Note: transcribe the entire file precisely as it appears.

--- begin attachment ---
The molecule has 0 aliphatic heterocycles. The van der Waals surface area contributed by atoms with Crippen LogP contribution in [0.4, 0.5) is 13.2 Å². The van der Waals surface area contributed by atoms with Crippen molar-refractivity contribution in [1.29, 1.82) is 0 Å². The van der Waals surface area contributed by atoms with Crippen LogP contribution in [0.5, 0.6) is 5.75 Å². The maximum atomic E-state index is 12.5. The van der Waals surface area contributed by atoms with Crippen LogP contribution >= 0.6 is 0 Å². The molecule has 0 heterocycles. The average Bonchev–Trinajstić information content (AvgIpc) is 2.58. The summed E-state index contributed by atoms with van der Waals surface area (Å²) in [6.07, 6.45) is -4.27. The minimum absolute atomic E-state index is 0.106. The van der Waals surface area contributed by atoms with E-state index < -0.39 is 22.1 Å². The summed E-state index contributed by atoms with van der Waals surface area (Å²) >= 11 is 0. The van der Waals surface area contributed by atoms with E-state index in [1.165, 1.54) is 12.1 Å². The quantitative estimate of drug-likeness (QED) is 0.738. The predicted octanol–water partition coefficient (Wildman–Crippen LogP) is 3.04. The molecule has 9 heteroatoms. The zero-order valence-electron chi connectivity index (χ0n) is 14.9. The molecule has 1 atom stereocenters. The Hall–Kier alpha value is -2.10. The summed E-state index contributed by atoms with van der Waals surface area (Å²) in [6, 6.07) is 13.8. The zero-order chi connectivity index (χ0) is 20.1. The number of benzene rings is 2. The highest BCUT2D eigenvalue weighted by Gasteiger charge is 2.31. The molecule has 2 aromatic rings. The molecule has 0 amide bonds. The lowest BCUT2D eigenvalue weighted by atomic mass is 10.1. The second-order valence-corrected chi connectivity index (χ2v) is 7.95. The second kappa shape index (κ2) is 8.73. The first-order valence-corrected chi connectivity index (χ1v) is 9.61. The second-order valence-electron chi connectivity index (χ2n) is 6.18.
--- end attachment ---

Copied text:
The molecule has 0 aliphatic heterocycles. The van der Waals surface area contributed by atoms with Crippen LogP contribution in [0.4, 0.5) is 13.2 Å². The van der Waals surface area contributed by atoms with Crippen molar-refractivity contribution in [1.29, 1.82) is 0 Å². The van der Waals surface area contributed by atoms with Crippen LogP contribution in [0.5, 0.6) is 5.75 Å². The maximum atomic E-state index is 12.5. The van der Waals surface area contributed by atoms with Crippen LogP contribution >= 0.6 is 0 Å². The molecule has 0 heterocycles. The average Bonchev–Trinajstić information content (AvgIpc) is 2.58. The summed E-state index contributed by atoms with van der Waals surface area (Å²) in [6.07, 6.45) is -4.27. The minimum absolute atomic E-state index is 0.106. The van der Waals surface area contributed by atoms with E-state index < -0.39 is 22.1 Å². The summed E-state index contributed by atoms with van der Waals surface area (Å²) >= 11 is 0. The van der Waals surface area contributed by atoms with E-state index in [1.165, 1.54) is 12.1 Å². The quantitative estimate of drug-likeness (QED) is 0.738. The predicted octanol–water partition coefficient (Wildman–Crippen LogP) is 3.04. The molecule has 9 heteroatoms. The zero-order valence-electron chi connectivity index (χ0n) is 14.9. The molecule has 1 atom stereocenters. The Hall–Kier alpha value is -2.10. The summed E-state index contributed by atoms with van der Waals surface area (Å²) in [6, 6.07) is 13.8. The zero-order chi connectivity index (χ0) is 20.1. The number of benzene rings is 2. The highest BCUT2D eigenvalue weighted by Gasteiger charge is 2.31. The molecule has 2 aromatic rings. The molecule has 0 amide bonds. The lowest BCUT2D eigenvalue weighted by atomic mass is 10.1. The second-order valence-corrected chi connectivity index (χ2v) is 7.95. The second kappa shape index (κ2) is 8.73. The first-order valence-corrected chi connectivity index (χ1v) is 9.61. The second-order valence-electron chi connectivity index (χ2n) is 6.18.